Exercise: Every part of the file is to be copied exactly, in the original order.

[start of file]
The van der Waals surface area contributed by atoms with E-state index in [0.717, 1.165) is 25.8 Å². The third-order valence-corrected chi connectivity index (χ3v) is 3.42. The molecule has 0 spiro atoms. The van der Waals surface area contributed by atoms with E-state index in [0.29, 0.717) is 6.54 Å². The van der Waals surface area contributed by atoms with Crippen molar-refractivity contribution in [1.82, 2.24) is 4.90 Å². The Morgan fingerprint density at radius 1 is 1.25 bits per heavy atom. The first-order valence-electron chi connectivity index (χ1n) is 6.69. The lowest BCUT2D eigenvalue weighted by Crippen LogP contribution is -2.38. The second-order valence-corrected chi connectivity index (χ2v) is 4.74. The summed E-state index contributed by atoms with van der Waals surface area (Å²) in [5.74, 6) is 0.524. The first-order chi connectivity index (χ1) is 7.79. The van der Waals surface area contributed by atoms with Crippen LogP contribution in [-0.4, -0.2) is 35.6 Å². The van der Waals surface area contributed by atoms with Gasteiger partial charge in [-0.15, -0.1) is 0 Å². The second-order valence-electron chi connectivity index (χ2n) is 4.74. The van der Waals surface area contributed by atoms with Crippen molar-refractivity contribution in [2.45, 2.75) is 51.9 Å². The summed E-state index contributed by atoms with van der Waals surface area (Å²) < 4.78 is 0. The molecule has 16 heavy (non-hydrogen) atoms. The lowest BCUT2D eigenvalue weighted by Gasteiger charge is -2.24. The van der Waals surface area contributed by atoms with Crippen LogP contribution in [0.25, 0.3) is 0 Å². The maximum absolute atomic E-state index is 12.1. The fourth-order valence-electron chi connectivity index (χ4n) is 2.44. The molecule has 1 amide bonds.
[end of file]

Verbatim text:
The van der Waals surface area contributed by atoms with E-state index in [0.717, 1.165) is 25.8 Å². The third-order valence-corrected chi connectivity index (χ3v) is 3.42. The molecule has 0 spiro atoms. The van der Waals surface area contributed by atoms with E-state index in [0.29, 0.717) is 6.54 Å². The van der Waals surface area contributed by atoms with Crippen molar-refractivity contribution in [1.82, 2.24) is 4.90 Å². The Morgan fingerprint density at radius 1 is 1.25 bits per heavy atom. The first-order valence-electron chi connectivity index (χ1n) is 6.69. The lowest BCUT2D eigenvalue weighted by Crippen LogP contribution is -2.38. The second-order valence-corrected chi connectivity index (χ2v) is 4.74. The summed E-state index contributed by atoms with van der Waals surface area (Å²) in [5.74, 6) is 0.524. The first-order chi connectivity index (χ1) is 7.79. The van der Waals surface area contributed by atoms with Crippen LogP contribution in [-0.4, -0.2) is 35.6 Å². The van der Waals surface area contributed by atoms with Gasteiger partial charge in [-0.15, -0.1) is 0 Å². The second-order valence-electron chi connectivity index (χ2n) is 4.74. The van der Waals surface area contributed by atoms with Crippen molar-refractivity contribution in [2.45, 2.75) is 51.9 Å². The summed E-state index contributed by atoms with van der Waals surface area (Å²) < 4.78 is 0. The molecule has 16 heavy (non-hydrogen) atoms. The lowest BCUT2D eigenvalue weighted by Gasteiger charge is -2.24. The van der Waals surface area contributed by atoms with Crippen LogP contribution in [0.25, 0.3) is 0 Å². The maximum absolute atomic E-state index is 12.1. The fourth-order valence-electron chi connectivity index (χ4n) is 2.44. The molecule has 1 amide bonds.